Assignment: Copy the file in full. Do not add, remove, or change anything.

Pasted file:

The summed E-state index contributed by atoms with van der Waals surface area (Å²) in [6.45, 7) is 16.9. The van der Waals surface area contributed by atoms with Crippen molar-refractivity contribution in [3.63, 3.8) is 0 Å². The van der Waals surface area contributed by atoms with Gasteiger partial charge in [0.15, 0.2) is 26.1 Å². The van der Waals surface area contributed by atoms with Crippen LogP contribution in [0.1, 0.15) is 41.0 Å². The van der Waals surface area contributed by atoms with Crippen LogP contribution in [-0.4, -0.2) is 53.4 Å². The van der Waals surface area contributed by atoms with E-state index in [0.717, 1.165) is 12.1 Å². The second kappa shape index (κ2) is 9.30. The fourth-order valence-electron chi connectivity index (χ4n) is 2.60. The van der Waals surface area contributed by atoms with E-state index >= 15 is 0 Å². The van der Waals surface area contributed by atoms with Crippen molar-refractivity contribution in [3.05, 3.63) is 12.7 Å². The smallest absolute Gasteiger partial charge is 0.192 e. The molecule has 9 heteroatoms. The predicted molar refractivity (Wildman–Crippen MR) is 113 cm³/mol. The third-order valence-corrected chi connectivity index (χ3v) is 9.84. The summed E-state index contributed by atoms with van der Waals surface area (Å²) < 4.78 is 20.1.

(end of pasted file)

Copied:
The summed E-state index contributed by atoms with van der Waals surface area (Å²) in [6.45, 7) is 16.9. The van der Waals surface area contributed by atoms with Crippen molar-refractivity contribution in [3.63, 3.8) is 0 Å². The van der Waals surface area contributed by atoms with Gasteiger partial charge in [0.15, 0.2) is 26.1 Å². The van der Waals surface area contributed by atoms with Crippen LogP contribution in [0.1, 0.15) is 41.0 Å². The van der Waals surface area contributed by atoms with Crippen LogP contribution in [-0.4, -0.2) is 53.4 Å². The van der Waals surface area contributed by atoms with E-state index in [0.717, 1.165) is 12.1 Å². The second kappa shape index (κ2) is 9.30. The fourth-order valence-electron chi connectivity index (χ4n) is 2.60. The van der Waals surface area contributed by atoms with E-state index >= 15 is 0 Å². The van der Waals surface area contributed by atoms with Crippen molar-refractivity contribution in [3.05, 3.63) is 12.7 Å². The smallest absolute Gasteiger partial charge is 0.192 e. The molecule has 9 heteroatoms. The predicted molar refractivity (Wildman–Crippen MR) is 113 cm³/mol. The third-order valence-corrected chi connectivity index (χ3v) is 9.84. The summed E-state index contributed by atoms with van der Waals surface area (Å²) < 4.78 is 20.1.